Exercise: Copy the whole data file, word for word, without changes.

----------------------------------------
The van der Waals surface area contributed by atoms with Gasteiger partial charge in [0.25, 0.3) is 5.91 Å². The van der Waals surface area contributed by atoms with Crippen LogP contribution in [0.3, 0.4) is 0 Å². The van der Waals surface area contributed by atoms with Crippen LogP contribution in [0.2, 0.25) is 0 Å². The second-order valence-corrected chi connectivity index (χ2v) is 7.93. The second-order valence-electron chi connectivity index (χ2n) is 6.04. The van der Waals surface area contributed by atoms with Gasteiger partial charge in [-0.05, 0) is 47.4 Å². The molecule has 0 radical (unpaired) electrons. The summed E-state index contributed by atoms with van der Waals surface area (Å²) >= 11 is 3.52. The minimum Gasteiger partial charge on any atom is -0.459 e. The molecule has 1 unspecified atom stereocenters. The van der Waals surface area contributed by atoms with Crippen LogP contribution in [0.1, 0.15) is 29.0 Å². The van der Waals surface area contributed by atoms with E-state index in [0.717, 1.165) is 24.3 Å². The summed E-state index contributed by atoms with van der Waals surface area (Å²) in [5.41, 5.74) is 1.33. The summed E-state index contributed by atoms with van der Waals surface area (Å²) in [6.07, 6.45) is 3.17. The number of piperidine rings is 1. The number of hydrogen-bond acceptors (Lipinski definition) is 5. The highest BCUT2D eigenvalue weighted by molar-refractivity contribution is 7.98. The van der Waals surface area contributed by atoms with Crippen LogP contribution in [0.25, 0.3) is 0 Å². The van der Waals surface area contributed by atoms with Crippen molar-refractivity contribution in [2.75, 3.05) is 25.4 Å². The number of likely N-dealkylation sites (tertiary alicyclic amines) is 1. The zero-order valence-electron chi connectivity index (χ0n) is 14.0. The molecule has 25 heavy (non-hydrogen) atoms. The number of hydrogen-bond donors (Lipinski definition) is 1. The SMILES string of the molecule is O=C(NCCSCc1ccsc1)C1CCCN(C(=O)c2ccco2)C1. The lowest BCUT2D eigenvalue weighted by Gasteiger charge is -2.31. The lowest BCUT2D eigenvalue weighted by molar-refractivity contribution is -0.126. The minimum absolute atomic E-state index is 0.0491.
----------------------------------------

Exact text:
The van der Waals surface area contributed by atoms with Gasteiger partial charge in [0.25, 0.3) is 5.91 Å². The van der Waals surface area contributed by atoms with Crippen LogP contribution in [0.3, 0.4) is 0 Å². The van der Waals surface area contributed by atoms with Crippen LogP contribution in [0.2, 0.25) is 0 Å². The second-order valence-corrected chi connectivity index (χ2v) is 7.93. The second-order valence-electron chi connectivity index (χ2n) is 6.04. The van der Waals surface area contributed by atoms with Gasteiger partial charge in [-0.05, 0) is 47.4 Å². The molecule has 0 radical (unpaired) electrons. The summed E-state index contributed by atoms with van der Waals surface area (Å²) >= 11 is 3.52. The minimum Gasteiger partial charge on any atom is -0.459 e. The molecule has 1 unspecified atom stereocenters. The van der Waals surface area contributed by atoms with Crippen LogP contribution in [0.1, 0.15) is 29.0 Å². The van der Waals surface area contributed by atoms with E-state index in [0.717, 1.165) is 24.3 Å². The summed E-state index contributed by atoms with van der Waals surface area (Å²) in [5.41, 5.74) is 1.33. The summed E-state index contributed by atoms with van der Waals surface area (Å²) in [6.07, 6.45) is 3.17. The number of piperidine rings is 1. The number of hydrogen-bond acceptors (Lipinski definition) is 5. The highest BCUT2D eigenvalue weighted by molar-refractivity contribution is 7.98. The van der Waals surface area contributed by atoms with Crippen LogP contribution in [0.25, 0.3) is 0 Å². The van der Waals surface area contributed by atoms with Crippen molar-refractivity contribution in [2.75, 3.05) is 25.4 Å². The number of likely N-dealkylation sites (tertiary alicyclic amines) is 1. The zero-order valence-electron chi connectivity index (χ0n) is 14.0. The molecule has 25 heavy (non-hydrogen) atoms. The number of hydrogen-bond donors (Lipinski definition) is 1. The SMILES string of the molecule is O=C(NCCSCc1ccsc1)C1CCCN(C(=O)c2ccco2)C1. The lowest BCUT2D eigenvalue weighted by Gasteiger charge is -2.31. The lowest BCUT2D eigenvalue weighted by molar-refractivity contribution is -0.126. The minimum absolute atomic E-state index is 0.0491.